On Friday, the US FDA gave the green light to Zolgensma, which is already known as ” the most expensive drug in the world .” And it is not for less since its final price has been set at $2,125,000.
However, if we look only at the price we will be forgetting the most interesting of this genetic treatment for spinal muscular atrophy: with dozens of therapies waiting to be approved, its short-term future is also that of gene medicine in all the world.
A medication for SMA . The Spinal Muscular Atrophy is an autosomal recessive hereditary neuromuscular disease (ie, both parents must be carriers of the gene responsible for the disease).
It affects approximately one in 6,000-10,000 people and manifests as a progressive loss of muscle strength caused by the involvement of the motor neurons of the spinal cord which prevents nerve signals from being transmitted correctly to the muscles (with the consequent atrophy ).
It is not the only medication that exists to treat SMA. Spinraza in Spain was controversial also a few years ago for its high price. However, the Zolgensma of Novartis goes a step further because it is presented as the first great gene therapy available to the general public. A therapy that can cure the disease with a single application.
The medicine that comes. According to the FDA and if all goes well, in 2025 there will be between 10 and 20 gene therapies in the North American market. Treatments for hemophilia or muscular dystrophy await their turn in the face of approval by the highest American authority. Although not only to the approval, of course.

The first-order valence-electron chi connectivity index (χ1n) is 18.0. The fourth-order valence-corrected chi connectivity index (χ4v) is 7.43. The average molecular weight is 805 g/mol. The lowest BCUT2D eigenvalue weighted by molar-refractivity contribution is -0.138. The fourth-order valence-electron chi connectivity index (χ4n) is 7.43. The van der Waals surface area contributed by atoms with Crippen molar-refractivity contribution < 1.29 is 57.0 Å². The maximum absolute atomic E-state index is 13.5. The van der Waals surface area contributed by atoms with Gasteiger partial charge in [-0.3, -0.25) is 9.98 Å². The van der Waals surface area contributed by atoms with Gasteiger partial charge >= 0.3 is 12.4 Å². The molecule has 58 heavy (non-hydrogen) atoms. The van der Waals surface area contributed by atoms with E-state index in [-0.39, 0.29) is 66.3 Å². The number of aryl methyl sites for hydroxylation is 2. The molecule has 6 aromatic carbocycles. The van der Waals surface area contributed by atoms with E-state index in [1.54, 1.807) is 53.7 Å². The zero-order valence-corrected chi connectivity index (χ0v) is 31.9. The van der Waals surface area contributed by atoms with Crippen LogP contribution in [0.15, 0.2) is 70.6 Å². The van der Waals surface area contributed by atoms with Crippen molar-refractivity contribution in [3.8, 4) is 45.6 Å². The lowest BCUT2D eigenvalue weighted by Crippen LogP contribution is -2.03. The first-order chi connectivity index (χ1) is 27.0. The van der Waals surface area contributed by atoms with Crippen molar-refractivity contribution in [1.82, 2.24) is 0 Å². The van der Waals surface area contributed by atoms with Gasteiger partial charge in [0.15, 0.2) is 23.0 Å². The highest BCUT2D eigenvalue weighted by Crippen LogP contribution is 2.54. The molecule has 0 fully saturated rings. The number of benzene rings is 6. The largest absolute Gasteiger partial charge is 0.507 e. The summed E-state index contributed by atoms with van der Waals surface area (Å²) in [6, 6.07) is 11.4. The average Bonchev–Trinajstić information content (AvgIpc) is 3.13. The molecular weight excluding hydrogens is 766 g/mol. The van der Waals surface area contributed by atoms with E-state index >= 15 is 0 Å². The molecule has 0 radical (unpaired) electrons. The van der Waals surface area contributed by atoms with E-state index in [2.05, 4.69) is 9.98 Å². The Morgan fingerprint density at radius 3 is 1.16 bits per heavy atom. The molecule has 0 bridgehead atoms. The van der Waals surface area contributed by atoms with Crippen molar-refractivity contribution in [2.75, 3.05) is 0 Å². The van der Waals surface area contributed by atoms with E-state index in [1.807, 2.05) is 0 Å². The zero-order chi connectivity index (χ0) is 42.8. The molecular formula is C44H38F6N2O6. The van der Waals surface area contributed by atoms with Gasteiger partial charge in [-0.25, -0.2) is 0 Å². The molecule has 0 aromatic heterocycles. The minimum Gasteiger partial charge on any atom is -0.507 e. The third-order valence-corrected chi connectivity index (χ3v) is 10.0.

Because the arrival of the Zolgensma opens many debates, especially regarding the financing of these medicines.
Novartis has already begun negotiations with US insurers to allow payment plans and try to introduce these types of therapies in the clinic at prohibitively expensive prices. Above all, because as has happened again, the reasonable thing is to think that in the coming years the price of these treatments will go down a lot.
Patients, pharmaceutics and health systems. In Europe, where the public has a much more important role in health systems, the debate is also open and we must prepare to address it with all the guarantees of transparency and fairness.
Last week, the BMJ published a report questioning the close relationship between pharmaceutical companies and patient associations in the United Kingdom. That gene medicine becomes mainstream is great news, but (as we see) in the next few years all the health systems of the world will be put to the test.